I find it interesting to read agricultural texts from different eras of our civilization. At the present moment I am increasing my collection of USDA Yearbooks of Agriculture, which I would recommend to anyone who is curious about agricultural techniques, policies, and studies. Particularly interesting to me are those books which were published during and directly following the Great Depression. In these years, agricultural science was making great leaps and bounds, not necessarily with new discoveries but with scientific proof that the practices of the preceding millennia were indeed spot-on, and that we should continue following our ancestors’ examples of land husbandry.
What follows is an excerpt from the 1938 USDA Yearbook of Agriculture – “Soils and Men”. It was written by A.J. Pieters and Roland McKee. It is titled “The Use of Cover and Green-Manure Crops”.
“A green-manure crop is one used for turning into the soil, whether planted for that purpose or not, and irrespective of whether the crop is turned under while still green or after maturity. A cover crop is one used to cover the soil surface without reference to incorporation with it. The function of a cover crop is mechanical, as to prevent erosion and leaching, to shad the ground, or to protect the ground from excessive freezing and heaving. This is often of special importance in orchards and elsewhere. The function of a green-manure crop is to add organic matter to the soil. As an incident to this function the nitrogen supply of the soil may be increased and certain minerals made more readily available, these effects in turn increasing the productivity of the soil.
The practice of green manuring is very ancient, while the use of cover crops as such is of relatively recent origin. The Greeks turned under broadbeans (Vicia Faba) 300 years before the time of Christ, and the planting of lupines and beans (Phaseolus spp.) for soil improvement was a common practice in the early years of the Roman Republic. The Chinese wrote about the fertilizing value of grass and weeds several hundred years before our era. Buckwheat, oats, and rye were used in this way by the American colonists before the middle of the eighteenth century, and toward the end of that century Maryland and Virginia farmers used the partridge-pea (Chamaecrista fasciculate) for soil improvement. The extensive use of cover and green-manure crops in the United States is a more recent development and has coincided with the realization that land too long cultivated loses its productive power. Since the soils of the Atlantic seaboard and Southern States have been longest in cultivation and most persistently cropped, it is natural that the most important data on the value of green manuring accumulated in the Unites States should come from the experiment stations of this region.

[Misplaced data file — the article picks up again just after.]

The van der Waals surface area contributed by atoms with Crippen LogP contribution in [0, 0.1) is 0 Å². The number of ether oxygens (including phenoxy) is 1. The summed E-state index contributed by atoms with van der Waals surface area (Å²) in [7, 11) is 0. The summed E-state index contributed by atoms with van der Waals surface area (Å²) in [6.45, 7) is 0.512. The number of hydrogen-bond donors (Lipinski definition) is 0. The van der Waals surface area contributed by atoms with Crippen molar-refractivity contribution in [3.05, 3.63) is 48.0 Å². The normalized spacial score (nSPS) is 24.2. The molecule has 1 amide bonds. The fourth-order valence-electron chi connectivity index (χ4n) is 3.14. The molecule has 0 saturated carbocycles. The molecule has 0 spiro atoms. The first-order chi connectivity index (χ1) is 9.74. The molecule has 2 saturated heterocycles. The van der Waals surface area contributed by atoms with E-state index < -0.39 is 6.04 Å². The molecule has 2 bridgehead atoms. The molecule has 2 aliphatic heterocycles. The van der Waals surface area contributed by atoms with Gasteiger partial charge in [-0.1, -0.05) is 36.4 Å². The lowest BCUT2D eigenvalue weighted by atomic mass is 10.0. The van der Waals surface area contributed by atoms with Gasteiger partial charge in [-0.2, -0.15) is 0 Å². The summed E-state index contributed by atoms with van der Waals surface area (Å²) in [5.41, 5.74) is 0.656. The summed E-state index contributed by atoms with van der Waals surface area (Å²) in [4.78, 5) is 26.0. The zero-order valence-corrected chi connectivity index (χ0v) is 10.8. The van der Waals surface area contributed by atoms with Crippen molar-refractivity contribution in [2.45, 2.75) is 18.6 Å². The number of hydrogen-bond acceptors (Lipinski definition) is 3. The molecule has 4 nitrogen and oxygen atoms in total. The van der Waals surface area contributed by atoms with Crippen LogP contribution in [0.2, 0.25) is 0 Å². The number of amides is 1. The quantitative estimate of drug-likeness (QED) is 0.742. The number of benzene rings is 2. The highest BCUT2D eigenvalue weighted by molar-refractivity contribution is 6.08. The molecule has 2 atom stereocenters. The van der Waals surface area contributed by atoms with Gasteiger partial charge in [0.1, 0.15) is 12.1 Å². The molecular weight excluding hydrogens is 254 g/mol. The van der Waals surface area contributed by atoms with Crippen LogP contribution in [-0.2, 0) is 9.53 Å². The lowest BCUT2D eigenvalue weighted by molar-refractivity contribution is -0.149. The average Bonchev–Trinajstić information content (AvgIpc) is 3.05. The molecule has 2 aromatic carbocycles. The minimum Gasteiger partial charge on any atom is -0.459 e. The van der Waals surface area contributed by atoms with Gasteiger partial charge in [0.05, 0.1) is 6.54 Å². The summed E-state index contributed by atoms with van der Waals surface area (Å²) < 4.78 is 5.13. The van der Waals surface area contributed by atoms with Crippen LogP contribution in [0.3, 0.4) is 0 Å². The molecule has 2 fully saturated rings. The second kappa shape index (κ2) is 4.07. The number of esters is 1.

Green-manure crops are used in the expectation that the yields of subsequent crops will be increased, and this hope is commonly realized. Inquiry might well be made as to why the turning under of crops has this effect. The answer is that the addition of plant material increases the content of organic matter in the soil. This results in physical improvement of the soil and stimulates all those biological and chemical processes which in the aggregate result in an increase in soil productivity. When legumes are turned under there is in addition an increase in the nitrogen content of the soil.”
– A.J. Pieters and Roland McKee – “The Use of Cover and Green-Manure Crops”
That is only the introduction to a 13 page paper on the subject. They go on to describe the specific gains to be had by treating your land to a helping of green-manure, whether it be grass, legumes, or even weeds.
The biggest take-away here is this: soil is happiest when put to work. Bare ground is not only unproductive in the present, it is losing future productivity just by being bare. Even if there is nothing you can currently do with a patch of ground, it is best to have something growing there, regardless of what that something is.